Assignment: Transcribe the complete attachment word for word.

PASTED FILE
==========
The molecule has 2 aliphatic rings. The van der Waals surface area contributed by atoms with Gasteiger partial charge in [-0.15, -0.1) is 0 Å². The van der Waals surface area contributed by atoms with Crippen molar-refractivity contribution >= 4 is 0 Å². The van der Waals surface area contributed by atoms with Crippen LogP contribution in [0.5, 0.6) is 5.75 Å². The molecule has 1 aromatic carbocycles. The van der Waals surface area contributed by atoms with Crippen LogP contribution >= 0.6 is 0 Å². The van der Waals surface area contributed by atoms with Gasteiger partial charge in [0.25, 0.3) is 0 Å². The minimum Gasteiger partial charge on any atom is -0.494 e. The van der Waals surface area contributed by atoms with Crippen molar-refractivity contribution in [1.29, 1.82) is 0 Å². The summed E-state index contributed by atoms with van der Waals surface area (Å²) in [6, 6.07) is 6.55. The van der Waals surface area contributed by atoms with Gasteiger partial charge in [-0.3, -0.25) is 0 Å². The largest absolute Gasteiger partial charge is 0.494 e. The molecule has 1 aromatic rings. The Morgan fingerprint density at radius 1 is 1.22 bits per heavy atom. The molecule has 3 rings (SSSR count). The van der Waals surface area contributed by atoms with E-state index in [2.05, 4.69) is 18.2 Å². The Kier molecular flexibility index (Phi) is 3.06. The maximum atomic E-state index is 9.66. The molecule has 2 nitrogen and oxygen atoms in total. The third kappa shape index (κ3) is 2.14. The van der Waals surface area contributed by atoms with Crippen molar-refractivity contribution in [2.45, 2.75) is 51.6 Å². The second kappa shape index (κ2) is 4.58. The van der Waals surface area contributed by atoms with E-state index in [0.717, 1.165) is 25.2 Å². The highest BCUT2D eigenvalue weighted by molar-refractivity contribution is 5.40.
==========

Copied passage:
The molecule has 2 aliphatic rings. The van der Waals surface area contributed by atoms with Gasteiger partial charge in [-0.15, -0.1) is 0 Å². The van der Waals surface area contributed by atoms with Crippen molar-refractivity contribution >= 4 is 0 Å². The van der Waals surface area contributed by atoms with Crippen LogP contribution in [0.5, 0.6) is 5.75 Å². The molecule has 1 aromatic carbocycles. The van der Waals surface area contributed by atoms with Crippen LogP contribution >= 0.6 is 0 Å². The van der Waals surface area contributed by atoms with Gasteiger partial charge in [0.25, 0.3) is 0 Å². The minimum Gasteiger partial charge on any atom is -0.494 e. The van der Waals surface area contributed by atoms with Crippen molar-refractivity contribution in [1.29, 1.82) is 0 Å². The summed E-state index contributed by atoms with van der Waals surface area (Å²) in [6, 6.07) is 6.55. The van der Waals surface area contributed by atoms with Gasteiger partial charge in [-0.3, -0.25) is 0 Å². The largest absolute Gasteiger partial charge is 0.494 e. The molecule has 1 aromatic rings. The Morgan fingerprint density at radius 1 is 1.22 bits per heavy atom. The molecule has 3 rings (SSSR count). The van der Waals surface area contributed by atoms with E-state index in [2.05, 4.69) is 18.2 Å². The Kier molecular flexibility index (Phi) is 3.06. The maximum atomic E-state index is 9.66. The molecule has 2 nitrogen and oxygen atoms in total. The third kappa shape index (κ3) is 2.14. The van der Waals surface area contributed by atoms with Crippen molar-refractivity contribution in [2.45, 2.75) is 51.6 Å². The second kappa shape index (κ2) is 4.58. The van der Waals surface area contributed by atoms with E-state index in [0.717, 1.165) is 25.2 Å². The highest BCUT2D eigenvalue weighted by molar-refractivity contribution is 5.40.